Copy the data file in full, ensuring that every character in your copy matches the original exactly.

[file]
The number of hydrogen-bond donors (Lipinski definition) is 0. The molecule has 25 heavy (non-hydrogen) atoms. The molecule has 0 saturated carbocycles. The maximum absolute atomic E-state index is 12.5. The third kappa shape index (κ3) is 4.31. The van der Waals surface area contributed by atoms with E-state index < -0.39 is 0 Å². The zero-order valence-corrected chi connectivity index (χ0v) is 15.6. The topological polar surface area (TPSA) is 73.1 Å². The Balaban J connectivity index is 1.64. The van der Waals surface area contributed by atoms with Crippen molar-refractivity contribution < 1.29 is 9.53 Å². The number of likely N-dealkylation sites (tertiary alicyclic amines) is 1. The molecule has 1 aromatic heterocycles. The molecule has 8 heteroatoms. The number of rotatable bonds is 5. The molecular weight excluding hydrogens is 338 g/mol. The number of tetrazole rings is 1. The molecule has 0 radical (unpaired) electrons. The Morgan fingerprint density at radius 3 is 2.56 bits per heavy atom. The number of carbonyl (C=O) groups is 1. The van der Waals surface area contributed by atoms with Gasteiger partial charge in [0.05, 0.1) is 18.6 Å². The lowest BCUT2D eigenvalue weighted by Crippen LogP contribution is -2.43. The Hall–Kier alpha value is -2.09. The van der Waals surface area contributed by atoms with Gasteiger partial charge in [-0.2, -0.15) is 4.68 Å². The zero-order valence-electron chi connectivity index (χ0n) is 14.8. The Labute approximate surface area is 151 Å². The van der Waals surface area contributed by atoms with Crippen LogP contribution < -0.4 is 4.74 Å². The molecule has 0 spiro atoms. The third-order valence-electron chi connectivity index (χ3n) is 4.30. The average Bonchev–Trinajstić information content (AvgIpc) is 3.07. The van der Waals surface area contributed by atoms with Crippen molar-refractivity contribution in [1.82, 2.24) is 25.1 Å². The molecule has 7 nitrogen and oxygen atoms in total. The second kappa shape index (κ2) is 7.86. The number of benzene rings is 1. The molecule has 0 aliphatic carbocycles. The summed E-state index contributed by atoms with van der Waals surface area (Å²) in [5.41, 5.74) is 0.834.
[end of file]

The number of hydrogen-bond donors (Lipinski definition) is 0. The molecule has 25 heavy (non-hydrogen) atoms. The molecule has 0 saturated carbocycles. The maximum absolute atomic E-state index is 12.5. The third kappa shape index (κ3) is 4.31. The van der Waals surface area contributed by atoms with E-state index < -0.39 is 0 Å². The zero-order valence-corrected chi connectivity index (χ0v) is 15.6. The topological polar surface area (TPSA) is 73.1 Å². The Balaban J connectivity index is 1.64. The van der Waals surface area contributed by atoms with Crippen molar-refractivity contribution < 1.29 is 9.53 Å². The number of likely N-dealkylation sites (tertiary alicyclic amines) is 1. The molecule has 1 aromatic heterocycles. The molecule has 8 heteroatoms. The number of rotatable bonds is 5. The molecular weight excluding hydrogens is 338 g/mol. The number of tetrazole rings is 1. The molecule has 0 radical (unpaired) electrons. The Morgan fingerprint density at radius 3 is 2.56 bits per heavy atom. The number of carbonyl (C=O) groups is 1. The van der Waals surface area contributed by atoms with Gasteiger partial charge in [0.05, 0.1) is 18.6 Å². The lowest BCUT2D eigenvalue weighted by Crippen LogP contribution is -2.43. The Hall–Kier alpha value is -2.09. The van der Waals surface area contributed by atoms with Gasteiger partial charge in [-0.2, -0.15) is 4.68 Å². The zero-order valence-electron chi connectivity index (χ0n) is 14.8. The Labute approximate surface area is 151 Å². The van der Waals surface area contributed by atoms with Crippen LogP contribution < -0.4 is 4.74 Å². The molecule has 0 spiro atoms. The third-order valence-electron chi connectivity index (χ3n) is 4.30. The average Bonchev–Trinajstić information content (AvgIpc) is 3.07. The van der Waals surface area contributed by atoms with Crippen molar-refractivity contribution in [1.82, 2.24) is 25.1 Å². The molecule has 7 nitrogen and oxygen atoms in total. The second kappa shape index (κ2) is 7.86. The number of benzene rings is 1. The molecule has 0 aliphatic carbocycles. The summed E-state index contributed by atoms with van der Waals surface area (Å²) in [5.41, 5.74) is 0.834.